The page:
A voltmeter is a device that measures potential difference.
 The voltmeter is connected in parallel with the element
in which the potential difference is to be measured
 Polarity must be observed
 Ideally, the voltmeter should have infinite resistance so
that no current would pass through it

 The galvanometer typically has a resistance of 60 

 To maximize the resistance, another resistor, Rs, is
placed in series with the galvanometer

 The value of the added resistor must be much greater than the resistance
of the galvanometer
 Remember, the equivalent resistance of resistors in series will be
greater than the largest resistance
 Most of the current will go through the element being measured, and the
galvanometer will not alter the voltage being measured
Household Wiring
 The utility company distributes electric power to individual homes by a
pair of wires
 Each house is connected in parallel with these wires
 One wire is the “live wire” and the other wire is the neutral wire
connected to ground
 The potential of the neutral wire is taken = zero
 The current and voltage are alternating
 The potential difference between the live and
neutral wires is about 120 or 220 V.
 A meter is connected in series with the live wire
entering the house. This records the household’s
consumption of electricity
 After the meter, the wire splits so that multiple
parallel circuits can be distributed throughout the
 Each circuit has its own circuit breaker
 For those applications requiring 240 V, there is a
third wire maintained at 120 V below the neutral
Short Circuit
 A short circuit occurs when almost zero resistance exists between two
points at different potentials → This results in a very large current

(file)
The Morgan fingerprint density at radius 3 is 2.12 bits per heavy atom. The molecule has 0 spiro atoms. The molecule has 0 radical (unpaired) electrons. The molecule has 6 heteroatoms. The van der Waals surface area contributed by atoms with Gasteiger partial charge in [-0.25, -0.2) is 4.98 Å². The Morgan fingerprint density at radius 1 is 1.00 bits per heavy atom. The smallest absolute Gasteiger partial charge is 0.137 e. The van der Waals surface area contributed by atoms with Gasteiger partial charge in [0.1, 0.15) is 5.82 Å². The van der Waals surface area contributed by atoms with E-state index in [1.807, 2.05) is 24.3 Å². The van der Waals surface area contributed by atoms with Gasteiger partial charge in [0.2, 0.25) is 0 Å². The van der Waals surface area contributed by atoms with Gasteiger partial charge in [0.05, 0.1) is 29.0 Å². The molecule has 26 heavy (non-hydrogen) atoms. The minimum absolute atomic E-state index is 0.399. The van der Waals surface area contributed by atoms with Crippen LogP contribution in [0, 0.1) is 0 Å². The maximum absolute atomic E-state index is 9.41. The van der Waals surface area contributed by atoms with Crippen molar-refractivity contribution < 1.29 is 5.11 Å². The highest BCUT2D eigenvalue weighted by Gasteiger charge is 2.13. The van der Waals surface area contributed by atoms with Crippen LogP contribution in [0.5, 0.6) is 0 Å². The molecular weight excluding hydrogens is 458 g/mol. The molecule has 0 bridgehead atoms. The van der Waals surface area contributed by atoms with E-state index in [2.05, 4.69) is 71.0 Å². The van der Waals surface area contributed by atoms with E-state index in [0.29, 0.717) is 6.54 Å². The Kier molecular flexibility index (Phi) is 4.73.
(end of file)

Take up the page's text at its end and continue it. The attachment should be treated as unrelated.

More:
 In a household circuit, a circuit breaker will open the circuit in the case
of an accidental short circuit → This prevents any damage

Electrical Safety
 Electric shock can result in fatal burns
 Electric shock can cause the muscles of vital organs (such as the heart)
to malfunction
 The degree of damage depends on:
 the magnitude of the current
 the length of time it acts
 the part of the body touching the live wire
 the part of the body in which the current exists
Effects of Various Currents
 5 mA or less
 can cause a sensation of shock
 generally little or no damage
 10 mA
 muscles contract
 may be unable to let go of a live wire
 100 mA
 if passing through the body for 1 second or less, can be fatal
 paralyzes the respiratory muscles

 In some cases, currents of 1 A can produce serious burns

 Sometimes these can be fatal burns

 No contact with live wires is considered safe whenever the voltage

is greater than 24 V
Ground Wire
 Electrical equipment manufacturers
use electrical cords that have a third
wire, called a ground
 This safety ground normally carries
no current and is both grounded and
connected to the appliance
 If the live wire is accidentally shorted
to the casing, most of the current
takes the low-resistance path
through the appliance to the ground
 If it was not properly grounded,
anyone in contact with the appliance
could be shocked because the body
produces a low-resistance path to